841.248/498

The Under Secretary of State ( Welles ) to the Australian Minister ( Casey )

My Dear Mr. Minister: The President has asked me to send to you for transmission to Mr. Menzies his reply to Mr. Menzies’ personal message of June 14. The President’s reply is quoted below:

“Mr. Prime Minister: I acknowledge with appreciation your further personal message on the subject of possible United States assistance to the Allied Governments. I have given your message my most earnest and most friendly consideration.

“I am fully aware that the Allies are facing a critical situation, the gravity of which has even increased since the receipt of your message, and I do not fail to appreciate the dangers to the United States and to the world implicit in an Allied defeat. For these reasons I have repeatedly made clear to all the world that the whole of American sympathies lies with the Allied Governments. In my speech of June 1019 I announced the intention of the United States Government to extend to the Allies the material resources of the nation. Pursuing that policy with every effort, this Government has made it possible for the Allies to obtain in this country quantities of arms and munitions and airplanes.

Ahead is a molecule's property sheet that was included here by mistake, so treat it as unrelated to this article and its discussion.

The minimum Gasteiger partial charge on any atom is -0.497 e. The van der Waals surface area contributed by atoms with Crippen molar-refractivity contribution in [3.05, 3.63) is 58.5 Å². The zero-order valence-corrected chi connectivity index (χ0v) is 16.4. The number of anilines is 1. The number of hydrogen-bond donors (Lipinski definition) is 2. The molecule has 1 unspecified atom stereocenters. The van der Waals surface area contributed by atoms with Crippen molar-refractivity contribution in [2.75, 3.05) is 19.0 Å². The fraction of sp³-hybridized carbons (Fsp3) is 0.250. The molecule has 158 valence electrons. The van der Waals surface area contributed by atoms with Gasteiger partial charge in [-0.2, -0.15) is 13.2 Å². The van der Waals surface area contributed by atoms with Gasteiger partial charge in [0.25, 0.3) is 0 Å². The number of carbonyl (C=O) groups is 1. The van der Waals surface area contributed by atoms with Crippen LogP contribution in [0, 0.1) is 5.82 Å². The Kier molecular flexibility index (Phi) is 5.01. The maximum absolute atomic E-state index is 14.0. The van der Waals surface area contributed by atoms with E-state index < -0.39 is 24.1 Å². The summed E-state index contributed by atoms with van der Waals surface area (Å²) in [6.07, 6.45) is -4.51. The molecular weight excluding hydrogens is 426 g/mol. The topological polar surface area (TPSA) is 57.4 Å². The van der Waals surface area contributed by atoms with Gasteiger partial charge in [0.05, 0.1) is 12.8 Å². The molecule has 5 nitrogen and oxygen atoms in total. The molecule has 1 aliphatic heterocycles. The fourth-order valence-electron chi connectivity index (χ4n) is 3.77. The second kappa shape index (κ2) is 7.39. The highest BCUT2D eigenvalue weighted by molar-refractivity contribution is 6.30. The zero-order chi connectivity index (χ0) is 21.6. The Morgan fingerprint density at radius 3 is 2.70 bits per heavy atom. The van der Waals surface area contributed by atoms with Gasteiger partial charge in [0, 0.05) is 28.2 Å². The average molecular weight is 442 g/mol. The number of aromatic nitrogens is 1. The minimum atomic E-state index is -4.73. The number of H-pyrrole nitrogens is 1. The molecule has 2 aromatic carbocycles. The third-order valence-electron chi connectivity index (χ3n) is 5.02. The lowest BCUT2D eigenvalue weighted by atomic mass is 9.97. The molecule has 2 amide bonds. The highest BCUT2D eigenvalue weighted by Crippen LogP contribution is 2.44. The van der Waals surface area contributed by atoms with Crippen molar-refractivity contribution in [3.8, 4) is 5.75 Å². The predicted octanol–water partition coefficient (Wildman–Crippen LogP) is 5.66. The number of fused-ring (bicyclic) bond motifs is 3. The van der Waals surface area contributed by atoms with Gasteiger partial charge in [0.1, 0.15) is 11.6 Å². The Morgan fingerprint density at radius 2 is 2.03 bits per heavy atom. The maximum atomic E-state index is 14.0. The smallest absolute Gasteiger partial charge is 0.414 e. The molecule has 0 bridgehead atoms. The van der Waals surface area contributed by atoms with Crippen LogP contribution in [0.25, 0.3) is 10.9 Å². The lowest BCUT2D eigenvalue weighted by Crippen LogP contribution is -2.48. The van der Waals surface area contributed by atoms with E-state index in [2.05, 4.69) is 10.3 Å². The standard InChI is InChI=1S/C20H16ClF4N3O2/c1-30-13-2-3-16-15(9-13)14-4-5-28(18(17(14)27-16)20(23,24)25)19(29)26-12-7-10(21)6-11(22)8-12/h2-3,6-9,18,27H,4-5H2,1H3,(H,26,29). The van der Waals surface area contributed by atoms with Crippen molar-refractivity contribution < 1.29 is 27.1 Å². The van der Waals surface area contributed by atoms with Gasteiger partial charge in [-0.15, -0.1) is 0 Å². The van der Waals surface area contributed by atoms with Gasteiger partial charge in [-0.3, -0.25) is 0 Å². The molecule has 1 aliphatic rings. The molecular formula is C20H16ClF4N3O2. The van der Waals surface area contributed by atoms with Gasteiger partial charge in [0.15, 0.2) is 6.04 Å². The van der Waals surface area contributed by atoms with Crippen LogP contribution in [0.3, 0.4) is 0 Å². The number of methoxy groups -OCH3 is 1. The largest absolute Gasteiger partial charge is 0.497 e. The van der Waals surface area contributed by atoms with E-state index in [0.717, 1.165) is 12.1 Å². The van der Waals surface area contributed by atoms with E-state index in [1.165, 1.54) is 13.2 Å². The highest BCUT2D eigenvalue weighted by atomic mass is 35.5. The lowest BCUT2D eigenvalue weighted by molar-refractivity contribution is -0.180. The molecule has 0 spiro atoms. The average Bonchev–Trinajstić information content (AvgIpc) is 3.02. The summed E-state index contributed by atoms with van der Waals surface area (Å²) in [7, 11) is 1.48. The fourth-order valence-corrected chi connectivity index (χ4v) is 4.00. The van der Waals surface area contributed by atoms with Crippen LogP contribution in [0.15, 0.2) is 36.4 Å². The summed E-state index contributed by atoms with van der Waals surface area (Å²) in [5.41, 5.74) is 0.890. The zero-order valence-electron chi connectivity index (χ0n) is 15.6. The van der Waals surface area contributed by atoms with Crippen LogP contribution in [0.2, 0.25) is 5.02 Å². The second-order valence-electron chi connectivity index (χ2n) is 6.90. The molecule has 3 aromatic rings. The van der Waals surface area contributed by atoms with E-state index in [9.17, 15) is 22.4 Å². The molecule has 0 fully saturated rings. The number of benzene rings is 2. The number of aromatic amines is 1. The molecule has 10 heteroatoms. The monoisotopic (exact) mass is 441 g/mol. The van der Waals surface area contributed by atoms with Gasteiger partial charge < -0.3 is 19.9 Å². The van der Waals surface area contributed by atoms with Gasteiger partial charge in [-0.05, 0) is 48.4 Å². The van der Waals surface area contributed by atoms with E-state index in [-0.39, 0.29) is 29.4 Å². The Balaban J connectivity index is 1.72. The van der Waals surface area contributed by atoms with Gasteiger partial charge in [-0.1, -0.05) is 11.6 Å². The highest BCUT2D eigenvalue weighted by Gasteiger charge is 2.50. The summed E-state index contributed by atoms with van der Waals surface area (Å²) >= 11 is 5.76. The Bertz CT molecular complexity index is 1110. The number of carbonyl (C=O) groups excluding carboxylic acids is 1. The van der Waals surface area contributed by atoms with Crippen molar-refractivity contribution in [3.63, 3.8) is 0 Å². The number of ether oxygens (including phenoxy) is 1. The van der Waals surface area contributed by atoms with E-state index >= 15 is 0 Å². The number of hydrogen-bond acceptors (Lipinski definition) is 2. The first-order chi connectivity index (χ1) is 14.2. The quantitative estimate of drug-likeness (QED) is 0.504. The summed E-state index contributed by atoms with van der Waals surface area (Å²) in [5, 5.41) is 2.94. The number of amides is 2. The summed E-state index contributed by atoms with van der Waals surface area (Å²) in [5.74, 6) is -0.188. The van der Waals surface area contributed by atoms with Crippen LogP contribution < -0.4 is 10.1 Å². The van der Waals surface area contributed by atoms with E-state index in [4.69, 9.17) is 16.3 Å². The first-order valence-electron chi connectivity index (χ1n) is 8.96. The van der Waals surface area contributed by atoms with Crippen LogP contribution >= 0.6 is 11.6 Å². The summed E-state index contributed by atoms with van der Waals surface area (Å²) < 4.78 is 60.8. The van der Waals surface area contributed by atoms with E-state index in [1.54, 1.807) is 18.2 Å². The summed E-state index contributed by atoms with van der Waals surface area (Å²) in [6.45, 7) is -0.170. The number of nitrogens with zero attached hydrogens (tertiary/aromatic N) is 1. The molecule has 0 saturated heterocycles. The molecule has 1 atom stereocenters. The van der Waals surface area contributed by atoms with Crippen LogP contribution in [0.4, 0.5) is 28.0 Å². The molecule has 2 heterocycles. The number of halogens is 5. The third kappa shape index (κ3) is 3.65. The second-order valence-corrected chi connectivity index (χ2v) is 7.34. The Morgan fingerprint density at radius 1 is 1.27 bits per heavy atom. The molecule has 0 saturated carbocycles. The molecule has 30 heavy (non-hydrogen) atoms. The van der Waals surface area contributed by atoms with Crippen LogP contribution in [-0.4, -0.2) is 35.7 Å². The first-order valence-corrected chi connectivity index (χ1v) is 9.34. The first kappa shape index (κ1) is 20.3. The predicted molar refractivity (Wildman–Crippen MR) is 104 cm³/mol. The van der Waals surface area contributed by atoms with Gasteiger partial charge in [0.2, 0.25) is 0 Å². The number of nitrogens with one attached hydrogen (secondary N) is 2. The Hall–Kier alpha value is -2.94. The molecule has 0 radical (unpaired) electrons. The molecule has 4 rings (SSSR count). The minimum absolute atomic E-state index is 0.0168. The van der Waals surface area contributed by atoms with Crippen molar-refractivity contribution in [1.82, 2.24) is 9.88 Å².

“In my message to the Premier of France on June 15 I stated:

“‘In these hours which are so heart-rending for the French people and yourself, I send you the assurances of my utmost sympathy and I can further assure you [Page 13] that so long as the French people continue in defense of their liberty which constitutes the cause of popular institutions throughout the world, so long will they rest assured that matériel and supplies will be sent to them from the United States in ever-increasing quantities and kinds.

“‘I know that you will understand that these statements carry with them no implication of military commitments. Only the Congress can make such commitments.’

“In a like manner and subject to the same limitations I want to assure you that so long as the peoples of the British Commonwealth of Nations continue in the defense of their liberty, so long may they be assured that matériel and supplies will be sent to them from the United States in ever-increasing quantities and kinds.

“Franklin D. Roosevelt.”

I am [etc.]

Sumner Welles
  1. At the University of Virginia; for text of speech, see Department of State Bulletin, June 15, 1940, p. 635.